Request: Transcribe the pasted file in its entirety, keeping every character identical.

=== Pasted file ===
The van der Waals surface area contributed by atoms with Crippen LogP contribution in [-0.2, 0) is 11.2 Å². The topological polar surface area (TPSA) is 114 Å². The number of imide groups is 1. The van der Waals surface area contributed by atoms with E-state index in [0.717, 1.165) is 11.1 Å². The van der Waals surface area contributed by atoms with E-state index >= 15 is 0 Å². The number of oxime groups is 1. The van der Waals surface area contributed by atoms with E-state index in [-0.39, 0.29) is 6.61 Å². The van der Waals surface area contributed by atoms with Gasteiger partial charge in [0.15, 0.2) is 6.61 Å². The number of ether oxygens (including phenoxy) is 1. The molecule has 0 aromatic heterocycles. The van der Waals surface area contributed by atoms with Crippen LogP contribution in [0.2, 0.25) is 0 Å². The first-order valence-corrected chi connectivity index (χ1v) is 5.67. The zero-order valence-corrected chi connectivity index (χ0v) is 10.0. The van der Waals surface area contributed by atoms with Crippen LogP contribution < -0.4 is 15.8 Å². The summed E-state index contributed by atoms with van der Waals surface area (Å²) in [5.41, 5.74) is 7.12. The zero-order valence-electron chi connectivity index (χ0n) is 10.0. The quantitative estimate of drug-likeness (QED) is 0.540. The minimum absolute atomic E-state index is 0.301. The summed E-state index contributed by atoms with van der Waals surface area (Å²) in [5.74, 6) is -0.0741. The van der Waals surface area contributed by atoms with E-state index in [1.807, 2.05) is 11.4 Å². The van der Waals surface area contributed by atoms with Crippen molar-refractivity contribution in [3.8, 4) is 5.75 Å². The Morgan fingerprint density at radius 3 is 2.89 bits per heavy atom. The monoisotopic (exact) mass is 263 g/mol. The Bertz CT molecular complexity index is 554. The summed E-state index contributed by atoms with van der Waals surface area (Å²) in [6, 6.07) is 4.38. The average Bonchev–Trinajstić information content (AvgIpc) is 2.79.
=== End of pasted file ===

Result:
The van der Waals surface area contributed by atoms with Crippen LogP contribution in [-0.2, 0) is 11.2 Å². The topological polar surface area (TPSA) is 114 Å². The number of imide groups is 1. The van der Waals surface area contributed by atoms with E-state index in [0.717, 1.165) is 11.1 Å². The van der Waals surface area contributed by atoms with E-state index >= 15 is 0 Å². The number of oxime groups is 1. The van der Waals surface area contributed by atoms with E-state index in [-0.39, 0.29) is 6.61 Å². The van der Waals surface area contributed by atoms with Gasteiger partial charge in [0.15, 0.2) is 6.61 Å². The number of ether oxygens (including phenoxy) is 1. The molecule has 0 aromatic heterocycles. The van der Waals surface area contributed by atoms with Crippen LogP contribution in [0.2, 0.25) is 0 Å². The first-order valence-corrected chi connectivity index (χ1v) is 5.67. The zero-order valence-corrected chi connectivity index (χ0v) is 10.0. The van der Waals surface area contributed by atoms with Crippen LogP contribution < -0.4 is 15.8 Å². The summed E-state index contributed by atoms with van der Waals surface area (Å²) in [5.41, 5.74) is 7.12. The zero-order valence-electron chi connectivity index (χ0n) is 10.0. The quantitative estimate of drug-likeness (QED) is 0.540. The minimum absolute atomic E-state index is 0.301. The summed E-state index contributed by atoms with van der Waals surface area (Å²) in [5.74, 6) is -0.0741. The van der Waals surface area contributed by atoms with E-state index in [1.807, 2.05) is 11.4 Å². The van der Waals surface area contributed by atoms with Crippen molar-refractivity contribution in [3.8, 4) is 5.75 Å². The Morgan fingerprint density at radius 3 is 2.89 bits per heavy atom. The monoisotopic (exact) mass is 263 g/mol. The Bertz CT molecular complexity index is 554. The summed E-state index contributed by atoms with van der Waals surface area (Å²) in [6, 6.07) is 4.38. The average Bonchev–Trinajstić information content (AvgIpc) is 2.79.